I’m not sure how to separate these two; they feel so integrated to me.  Again, I wouldn’t say that we are unhealthy mentally & emotionally, though catch me on the wrong day and I might disagree. My husband’s job can be stressful and I acknowledge that being the sole bread-winner in the family adds a level of pressure on him, though I know that he is grateful to be able to provide for our family and we feel very fortunate that he is so reliable and capable. Being a stay-at-home-mom is a much harder job than I anticipated when I left my career three years ago. I live at work and there are days weeks when I feel like I have been on the clock 24/7 and haven’t had a minute to myself. Though I know it’s just words, the times when Jon says ‘I don’t know how you do it all’ are HUGE in terms of allowing me to feel appreciated and helping me muster the strength to get through the rough minutes, hours and days.

My husband and I both struggle with taking time for ourselves, independently and together. Jon works a lot so when he isn’t working he wants to give all his time to us. I spend all of my time with the children, so much so that I can forget that parenting is a privilege and not just work. When Jon comes home from work I feel badly leaving the house (on my own) because it can feel- to both of us- that I am clocking out and making Jon clock back into a ‘job’… even though he just got home from work… and kids aren’t suppose to be work, but let’s face it- they totally are! Is this making sense??

It’s clear to me what we need to work on this year for a healthier mentality and stronger emotional well-being:

  • Quality alone time
  • Quality together time

Parent-guilt (and let’s just start calling it that, because Dads do feel guilt too) needs to get kicked to the curb; it has no place in our home anymore. A couple times a year, Jon likes to go away for a weekend to fish. It’s his ‘me’ time and it’s HUGELY beneficial in terms of helping him unplug from a stressful life of being constantly connected to multiple computers and two cell phones… hell, even his watch is ‘smart’ and pings him all day long. It’s not a luxury for him anymore; it is getting moved this year to the essentials column and I am going to support him and help him make sure it happens, for his mental and emotional well-being.

Same goes for me. I need time away. I am going to leave the house without the kids more frequently and I will stop rushing home and apologizing when I get there for how long I was out. Someone please remind me of this every couple of months.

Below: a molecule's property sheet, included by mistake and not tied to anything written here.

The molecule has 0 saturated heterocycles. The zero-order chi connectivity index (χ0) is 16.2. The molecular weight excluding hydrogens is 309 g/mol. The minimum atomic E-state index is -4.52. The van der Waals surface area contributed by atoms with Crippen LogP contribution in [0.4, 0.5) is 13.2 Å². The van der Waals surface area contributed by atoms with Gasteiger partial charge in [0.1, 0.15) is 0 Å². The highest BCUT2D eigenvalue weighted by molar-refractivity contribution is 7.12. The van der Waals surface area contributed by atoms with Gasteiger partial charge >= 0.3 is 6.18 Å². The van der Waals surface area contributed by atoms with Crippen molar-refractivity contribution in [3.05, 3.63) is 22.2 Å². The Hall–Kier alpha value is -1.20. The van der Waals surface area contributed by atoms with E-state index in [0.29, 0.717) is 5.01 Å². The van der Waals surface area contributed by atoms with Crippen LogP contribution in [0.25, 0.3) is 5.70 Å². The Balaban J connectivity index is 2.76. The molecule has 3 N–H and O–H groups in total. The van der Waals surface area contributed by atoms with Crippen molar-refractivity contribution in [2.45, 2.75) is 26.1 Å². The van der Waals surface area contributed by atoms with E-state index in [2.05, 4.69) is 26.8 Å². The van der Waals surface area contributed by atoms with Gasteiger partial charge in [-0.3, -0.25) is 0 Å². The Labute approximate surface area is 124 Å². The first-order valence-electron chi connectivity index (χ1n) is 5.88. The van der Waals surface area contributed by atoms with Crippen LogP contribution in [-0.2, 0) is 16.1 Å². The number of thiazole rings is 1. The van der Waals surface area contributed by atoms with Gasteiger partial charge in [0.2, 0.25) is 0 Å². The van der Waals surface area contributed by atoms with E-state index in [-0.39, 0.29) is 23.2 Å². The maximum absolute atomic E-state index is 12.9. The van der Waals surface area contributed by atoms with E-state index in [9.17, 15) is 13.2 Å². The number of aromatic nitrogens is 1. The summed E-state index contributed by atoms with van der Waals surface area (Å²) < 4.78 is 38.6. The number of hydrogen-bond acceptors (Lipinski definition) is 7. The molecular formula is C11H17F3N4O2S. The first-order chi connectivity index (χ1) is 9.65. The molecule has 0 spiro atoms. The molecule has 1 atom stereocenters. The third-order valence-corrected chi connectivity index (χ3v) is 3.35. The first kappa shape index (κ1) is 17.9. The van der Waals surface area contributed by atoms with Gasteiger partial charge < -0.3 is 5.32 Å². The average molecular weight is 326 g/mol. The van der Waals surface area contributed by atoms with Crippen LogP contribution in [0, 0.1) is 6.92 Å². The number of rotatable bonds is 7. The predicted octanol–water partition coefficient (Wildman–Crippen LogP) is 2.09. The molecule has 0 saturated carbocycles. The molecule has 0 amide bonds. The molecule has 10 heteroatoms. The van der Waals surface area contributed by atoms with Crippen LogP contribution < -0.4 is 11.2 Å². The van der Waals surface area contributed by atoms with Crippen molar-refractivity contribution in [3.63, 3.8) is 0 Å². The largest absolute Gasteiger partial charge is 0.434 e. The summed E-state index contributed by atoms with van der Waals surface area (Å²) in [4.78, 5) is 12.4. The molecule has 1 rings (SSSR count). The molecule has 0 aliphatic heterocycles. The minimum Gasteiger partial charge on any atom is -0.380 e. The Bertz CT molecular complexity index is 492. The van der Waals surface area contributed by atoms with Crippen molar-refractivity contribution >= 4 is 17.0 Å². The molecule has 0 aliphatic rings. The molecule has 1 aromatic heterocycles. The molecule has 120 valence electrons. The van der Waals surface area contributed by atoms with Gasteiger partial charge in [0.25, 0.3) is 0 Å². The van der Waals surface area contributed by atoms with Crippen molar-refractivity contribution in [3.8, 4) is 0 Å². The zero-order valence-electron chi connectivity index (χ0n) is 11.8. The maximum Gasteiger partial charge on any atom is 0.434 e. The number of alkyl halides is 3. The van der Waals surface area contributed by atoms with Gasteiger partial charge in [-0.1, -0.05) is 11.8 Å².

For goodness sake, we need to stop seeing our role as parents as being ‘work’. I know, even I rolled my eyes a little bit as I typed that. I know it’s work, but we need to start having more fun with our children on a regular basis. I don’t have a solid plan of attack for this yet, but I’m starting with a nightly game time with Bryan.

I am a morning person; come 7-8 pm you are not going to get the best of me. This is the time of day when I usually just want to be left alone. But, Annie goes to bed about 2 hours earlier than Bryan and I’ve noticed that he has been getting ‘bored’ every night, but neither Jon nor myself have been mustering up the energy to focus on him. It’s been too easy to put on a Disney movie or send him to bed with his tablet and play on our phones. Yuck. It makes me so sad to say that. So, we have started a new tradition. Bryan & I play a game every night after Annie goes to bed. Could be Go Fish, Candyland or Spot It. Last night we had a particularly thrilling game of Monopoly Jr. that lasted well over 30 minutes. But even if it’s just 10-15 minutes, it ends both of our days on a positive note and sends my son to bed feeling that Mommy enjoys playing with him.


Every year at Christmas time I ask Jon if there is anyone new that we want to add to our Christmas card list and his response is always the same, ‘I hope not.’ No one has ever accused my husband of being a social butterfly. My attitude about it is that I don’t get to spend enough time with the friends I already have; if I have time to give to building new relationships, I’d rather invest it in reconnecting with my ‘old’ friends. When we have available time, we are more likely to spend it with family than anyone else, but I am definitely missing our friends now.

We have quite a few friends that do not live near us and it’s hard to connect with them, but we do have a handful of great local friends who we need to work harder at enjoying time with. This year, we need to stop using the kids as an excuse and rebuild those friendships that are important to us. I miss date nights out with friends so I hope that we can start doing more of those again. We need to invite friends over more… even if the house isn’t clean, even if it’s just for spaghetti or pizza… let the kids come too. It needs to happen.

And let’s not forget one of the most important relationships in my life: my marriage. I have no complaints when it comes to our marriage, but we would certainly love to spend more time alone together. Intentional time alone together. We are very lucky that my parents live nearby and are willing to keep BOTH kids overnight so frequently, but we usually just use that time to get stuff around the house done or veg out. A blogger I read, Jordan Page at FunCheaporFree.com, is a huge advocate for ‘dating’ your spouse and I’d love to do more of that in 2017.

Relationship goals:

  • Socialize with friends more
  • Date my spouse

A Healthy Household